So, all in all I found the book well-written and put together, with interesting exploration options and a sort of cryptic story (which I actually like, I don’t need to see behind the curtain). The combat I didn’t care for, being too hack-and-slash and wargame-y for my tastes. It’s small, well-presented, and packs a surprising amount of adventure time in such a small volume. The open and often confusing entry system left me feeling very unguided, and sometimes unsure of what I could and could not do. Sometimes you were given the option of going a certain direction which just took you to an entry saying that the direction you traveled is just a wall and you can’t go there. Why even have an entry for it then? Also, nearly every room has an option to search by rolling against Intelligence, but if you have one character (probably magic) that has a high Intelligence the chance of failure is so small that it makes the roll mostly just a waste of time. As a solo adventure, I did not like it nearly as much as I did when I played it with a group. As a module I enjoyed it much more, and it allowed me to have something to play on a game night where otherwise I would have been stuck with too few players.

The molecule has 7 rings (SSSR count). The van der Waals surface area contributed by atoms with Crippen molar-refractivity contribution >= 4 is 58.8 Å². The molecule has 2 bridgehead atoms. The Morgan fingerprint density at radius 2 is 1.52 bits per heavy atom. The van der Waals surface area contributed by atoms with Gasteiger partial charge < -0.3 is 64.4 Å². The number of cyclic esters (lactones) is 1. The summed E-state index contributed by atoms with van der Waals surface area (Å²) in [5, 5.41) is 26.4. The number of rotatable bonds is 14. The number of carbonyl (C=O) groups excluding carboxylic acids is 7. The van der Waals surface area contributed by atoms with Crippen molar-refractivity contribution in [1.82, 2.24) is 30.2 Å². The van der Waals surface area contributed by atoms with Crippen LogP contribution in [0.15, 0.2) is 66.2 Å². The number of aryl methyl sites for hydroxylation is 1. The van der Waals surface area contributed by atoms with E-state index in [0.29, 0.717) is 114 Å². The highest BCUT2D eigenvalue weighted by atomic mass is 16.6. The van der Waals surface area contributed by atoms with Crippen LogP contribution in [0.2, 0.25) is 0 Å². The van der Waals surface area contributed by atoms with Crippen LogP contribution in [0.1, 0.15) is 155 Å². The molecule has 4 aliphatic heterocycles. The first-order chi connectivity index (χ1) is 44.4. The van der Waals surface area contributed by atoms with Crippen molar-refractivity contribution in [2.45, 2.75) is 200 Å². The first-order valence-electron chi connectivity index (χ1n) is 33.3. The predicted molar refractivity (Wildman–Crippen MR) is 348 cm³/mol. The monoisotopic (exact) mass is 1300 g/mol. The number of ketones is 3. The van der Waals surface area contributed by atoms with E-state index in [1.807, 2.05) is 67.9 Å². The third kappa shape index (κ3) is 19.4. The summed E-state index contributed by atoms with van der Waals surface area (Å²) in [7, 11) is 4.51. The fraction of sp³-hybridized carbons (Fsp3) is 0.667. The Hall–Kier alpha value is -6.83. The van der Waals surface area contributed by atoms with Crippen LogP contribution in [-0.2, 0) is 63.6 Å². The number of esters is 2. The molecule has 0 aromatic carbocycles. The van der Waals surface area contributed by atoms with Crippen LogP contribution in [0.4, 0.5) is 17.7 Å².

If you like old-school gaming, I think this book would be a great little addition for you to play yourself or with a few friends. It’s simple so young people or the inexperienced could play it no problem. Check out the other books in the Legends of the Ancient World series or their futuristic series.



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One response to “Tabletop Review: Legends of the Ancient World: The Island of Lost Spells”

  1. […] is a space-themed adventure book, similar in style to The Island of Lost Spells by George Dew, with a fantasy theme. Where The Island of Lost Spells had a standard fantasy theme, […]